Screenshot/TED.com

Coming out as lesbian, gay, bisexual or transgender is rarely easy, but according to fashion model and transgender activist, Geena Rocero, coming out means living your truth, which is essential.

“The world makes you something that you’re not — but you know inside what you are,” said Rocero, who was one of the presenters at TED2014 in Vancouver.

Her speech was called, "Why I Must Come Out." Rocero is from Manila, Philippines and was born with the gender assignment "boy" and gave her speech to tell the world that is she transgender.

She was scouted at age 15 by a beauty pageant manager and eventually became one of the most prominent names in the Trans Beauty Pageant world and then decided to move to the United States.

"In 2001 I moved to San Francisco and I remember looking at my California drivers license with the name 'Geena' and gender marker 'F,' she said. "That was a powerful moment. For some people, their ID is there license to drive or even to get a drink. But for me, that was my license to live."

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In her speech, Rocero talked about her commitment to making a difference in the lives of transgender people, particularly transgender women.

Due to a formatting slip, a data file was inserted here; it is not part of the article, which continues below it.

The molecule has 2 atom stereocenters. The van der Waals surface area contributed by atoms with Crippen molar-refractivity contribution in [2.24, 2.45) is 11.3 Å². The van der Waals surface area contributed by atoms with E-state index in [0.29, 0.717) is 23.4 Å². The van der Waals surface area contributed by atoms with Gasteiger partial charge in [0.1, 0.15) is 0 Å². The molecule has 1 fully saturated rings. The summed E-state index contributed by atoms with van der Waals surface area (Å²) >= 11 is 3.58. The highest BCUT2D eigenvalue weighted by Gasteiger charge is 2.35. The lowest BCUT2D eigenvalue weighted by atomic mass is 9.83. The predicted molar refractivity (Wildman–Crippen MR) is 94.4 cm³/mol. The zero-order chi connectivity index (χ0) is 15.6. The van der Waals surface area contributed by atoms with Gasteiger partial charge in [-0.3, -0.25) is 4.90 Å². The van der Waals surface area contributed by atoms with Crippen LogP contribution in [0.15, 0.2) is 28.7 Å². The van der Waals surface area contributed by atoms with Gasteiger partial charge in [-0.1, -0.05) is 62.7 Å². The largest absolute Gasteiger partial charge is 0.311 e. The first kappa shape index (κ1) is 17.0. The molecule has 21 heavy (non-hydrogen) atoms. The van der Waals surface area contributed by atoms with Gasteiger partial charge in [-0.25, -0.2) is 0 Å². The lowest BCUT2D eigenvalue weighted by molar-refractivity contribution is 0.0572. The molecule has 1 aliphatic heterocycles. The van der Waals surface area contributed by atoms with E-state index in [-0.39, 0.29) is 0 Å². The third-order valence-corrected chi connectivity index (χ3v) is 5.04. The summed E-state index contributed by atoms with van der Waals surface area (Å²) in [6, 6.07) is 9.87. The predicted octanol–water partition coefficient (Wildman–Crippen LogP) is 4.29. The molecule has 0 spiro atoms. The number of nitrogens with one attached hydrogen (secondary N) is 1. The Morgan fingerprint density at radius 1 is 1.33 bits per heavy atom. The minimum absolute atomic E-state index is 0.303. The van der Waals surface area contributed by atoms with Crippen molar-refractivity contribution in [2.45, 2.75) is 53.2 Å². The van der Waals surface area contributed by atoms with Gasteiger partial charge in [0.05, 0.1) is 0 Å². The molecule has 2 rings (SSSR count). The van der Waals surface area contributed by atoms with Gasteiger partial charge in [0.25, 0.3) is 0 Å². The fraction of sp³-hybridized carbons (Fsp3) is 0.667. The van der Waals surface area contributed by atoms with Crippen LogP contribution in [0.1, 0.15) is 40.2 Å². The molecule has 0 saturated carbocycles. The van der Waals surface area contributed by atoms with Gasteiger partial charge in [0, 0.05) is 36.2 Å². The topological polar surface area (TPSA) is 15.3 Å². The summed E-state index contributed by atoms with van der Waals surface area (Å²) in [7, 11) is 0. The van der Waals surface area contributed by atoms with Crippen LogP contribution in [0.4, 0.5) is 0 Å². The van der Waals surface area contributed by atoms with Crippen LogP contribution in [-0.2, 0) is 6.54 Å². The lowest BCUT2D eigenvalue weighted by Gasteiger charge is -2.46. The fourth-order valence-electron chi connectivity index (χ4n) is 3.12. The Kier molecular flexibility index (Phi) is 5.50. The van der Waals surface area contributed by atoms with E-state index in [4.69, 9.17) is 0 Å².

"I think of…Islan Nettles," Rocero said. "She's from New York. She's a young woman who was courageously living her truth, but hatred ended her life. For most of my community, this is the reality in which we live."

Rocero went on to share a staggering statistic. The suicide rate for transgender people is "nine times higher than that of the general population."

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"Today is my real coming out," Rocero said. "I could no longer live my truth for and by myself. I am here exposed, so that one day there will never be a need for a November 20th vigil."

Rocero launched an "advocacy and awareness campaign" called Gender Proud. Her goal with the project is to "advance the rights of all transgender individuals."

You can watch her talk below.

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The video was released on March 31, which is appropriate considering it's International Transgender Day of Visibility. (Not to be confused with Transgender Day of Remembrance, which is a day to remember transgender people who have been murdered because of hate.)

ITDoV was created to bring attention to the accomplishments of trans people around the world and combat transphobia by sharing information about the trans community.

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"Positive transgender visibility is incredibly important, since visibility promotes familiarity and a stronger desire to protect those who have often been left out or attacked by others," according to LGBT media organization, GLAAD.

Click on the image below to see transgender #selfie visibility.